Let’s be honest, we would all love the capability to control the temperature of our atmosphere. Unfortunately, we cannot, but Brewmasters have the ability to determine the temperature at which their craft brews ferment.
“The lifeblood of the brewery is our hot and cold liquor tanks. We couldn’t do anything without that,” Kyle Rakosky, Brewmaster at Brewlab, told News 2. “We have them always set, the cold liquor tank at 45, the hot liquor tank is always at 185. We take that hot water and use it to brew with.”
Those two tanks play an important roll in the process of fermenting the beer. The first step in the process is grinding up the malt.
“We mix it with a certain (water) temperature depending on the beer style,” Rakosky said.
After it steeps, the liquid is separated and sent over to a big burner kettle where the temperature stays high.
“That’s where you add all the fun stuff,” Rakosky said. “The hops, the spices, and turn it into an actual beer.”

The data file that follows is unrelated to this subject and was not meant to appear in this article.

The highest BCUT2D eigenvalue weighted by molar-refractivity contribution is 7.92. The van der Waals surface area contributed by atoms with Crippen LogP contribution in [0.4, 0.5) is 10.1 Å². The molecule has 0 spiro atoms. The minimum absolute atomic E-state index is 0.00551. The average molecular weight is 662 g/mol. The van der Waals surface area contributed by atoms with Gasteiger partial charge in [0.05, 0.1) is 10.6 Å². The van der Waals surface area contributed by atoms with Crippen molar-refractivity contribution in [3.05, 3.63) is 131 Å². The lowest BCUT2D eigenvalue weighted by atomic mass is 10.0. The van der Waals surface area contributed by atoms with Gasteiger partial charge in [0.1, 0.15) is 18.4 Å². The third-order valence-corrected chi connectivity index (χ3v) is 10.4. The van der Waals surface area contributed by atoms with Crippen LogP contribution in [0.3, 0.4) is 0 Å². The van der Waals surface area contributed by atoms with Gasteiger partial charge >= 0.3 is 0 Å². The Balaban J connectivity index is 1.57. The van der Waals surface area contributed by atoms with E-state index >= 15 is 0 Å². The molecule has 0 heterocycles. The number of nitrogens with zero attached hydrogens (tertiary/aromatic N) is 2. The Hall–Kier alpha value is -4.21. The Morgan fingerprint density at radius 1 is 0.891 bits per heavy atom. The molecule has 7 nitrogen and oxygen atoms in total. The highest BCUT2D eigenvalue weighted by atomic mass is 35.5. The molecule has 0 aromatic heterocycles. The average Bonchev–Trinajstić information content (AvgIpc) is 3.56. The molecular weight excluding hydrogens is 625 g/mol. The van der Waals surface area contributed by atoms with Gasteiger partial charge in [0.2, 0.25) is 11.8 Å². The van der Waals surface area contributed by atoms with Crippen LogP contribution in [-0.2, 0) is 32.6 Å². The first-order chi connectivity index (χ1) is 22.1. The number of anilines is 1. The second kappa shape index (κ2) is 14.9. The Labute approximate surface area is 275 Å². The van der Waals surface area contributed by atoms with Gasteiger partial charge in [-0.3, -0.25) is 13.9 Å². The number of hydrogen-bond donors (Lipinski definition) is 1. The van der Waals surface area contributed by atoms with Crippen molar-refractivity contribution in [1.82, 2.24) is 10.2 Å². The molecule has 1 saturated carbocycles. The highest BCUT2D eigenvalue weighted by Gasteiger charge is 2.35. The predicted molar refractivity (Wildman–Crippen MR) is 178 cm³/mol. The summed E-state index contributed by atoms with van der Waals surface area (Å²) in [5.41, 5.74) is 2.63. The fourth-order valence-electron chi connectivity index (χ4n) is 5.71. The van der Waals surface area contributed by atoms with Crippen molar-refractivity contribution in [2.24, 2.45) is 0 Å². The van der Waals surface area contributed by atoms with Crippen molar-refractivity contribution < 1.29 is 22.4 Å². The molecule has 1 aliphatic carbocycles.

It’s kept in that high temperature environment for a few hours, so the flavor in the beer is absorbed.
“Then at that point we have this thing called a heat exchanger that drops that boiling temp all the way down to room temp,” Rakosky explained.
The yeast in the beer likes to be around room temperatures, but just as us humans have differing temperature preferences, so do different types of brews.
“Whether it’s, you know, a lower temperature for anything that’s a lager, like 40 to 55, or an ale temp like 60 to 80.”
The hardest to please can be the IPA.
“I’d say you probably start it around 66 degrees. I like to raise the temperature slowly throughout the fermentation about a degree or two a day because that let’s the yeast naturally climb and be happy,” Rakosky said.
The bottom line…
“All of that stuff is kind of dependent on each other. It needs to be at the right temperature, the right pressure, or the brew day is going to be a long day.”